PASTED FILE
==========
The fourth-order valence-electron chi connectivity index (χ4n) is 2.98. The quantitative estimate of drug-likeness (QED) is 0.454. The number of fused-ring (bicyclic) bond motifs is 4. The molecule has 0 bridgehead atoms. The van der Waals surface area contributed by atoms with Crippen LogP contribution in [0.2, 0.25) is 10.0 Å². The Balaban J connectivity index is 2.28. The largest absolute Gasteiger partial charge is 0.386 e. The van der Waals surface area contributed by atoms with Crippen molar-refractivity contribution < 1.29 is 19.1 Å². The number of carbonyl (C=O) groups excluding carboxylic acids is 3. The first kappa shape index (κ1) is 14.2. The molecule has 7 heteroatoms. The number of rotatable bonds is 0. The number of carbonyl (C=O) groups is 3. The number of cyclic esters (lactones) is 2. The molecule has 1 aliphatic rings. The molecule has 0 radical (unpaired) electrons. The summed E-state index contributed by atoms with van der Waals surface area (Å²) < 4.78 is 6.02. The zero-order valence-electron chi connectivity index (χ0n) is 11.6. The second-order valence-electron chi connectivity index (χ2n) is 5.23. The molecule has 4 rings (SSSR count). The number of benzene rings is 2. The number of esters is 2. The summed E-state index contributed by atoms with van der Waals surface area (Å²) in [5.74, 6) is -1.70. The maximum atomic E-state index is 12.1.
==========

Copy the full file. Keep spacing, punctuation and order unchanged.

The fourth-order valence-electron chi connectivity index (χ4n) is 2.98. The quantitative estimate of drug-likeness (QED) is 0.454. The number of fused-ring (bicyclic) bond motifs is 4. The molecule has 0 bridgehead atoms. The van der Waals surface area contributed by atoms with Crippen LogP contribution in [0.2, 0.25) is 10.0 Å². The Balaban J connectivity index is 2.28. The largest absolute Gasteiger partial charge is 0.386 e. The van der Waals surface area contributed by atoms with Crippen molar-refractivity contribution < 1.29 is 19.1 Å². The number of carbonyl (C=O) groups excluding carboxylic acids is 3. The first kappa shape index (κ1) is 14.2. The molecule has 7 heteroatoms. The number of rotatable bonds is 0. The number of carbonyl (C=O) groups is 3. The number of cyclic esters (lactones) is 2. The molecule has 1 aliphatic rings. The molecule has 0 radical (unpaired) electrons. The summed E-state index contributed by atoms with van der Waals surface area (Å²) < 4.78 is 6.02. The zero-order valence-electron chi connectivity index (χ0n) is 11.6. The second-order valence-electron chi connectivity index (χ2n) is 5.23. The molecule has 4 rings (SSSR count). The number of benzene rings is 2. The number of esters is 2. The summed E-state index contributed by atoms with van der Waals surface area (Å²) in [5.74, 6) is -1.70. The maximum atomic E-state index is 12.1.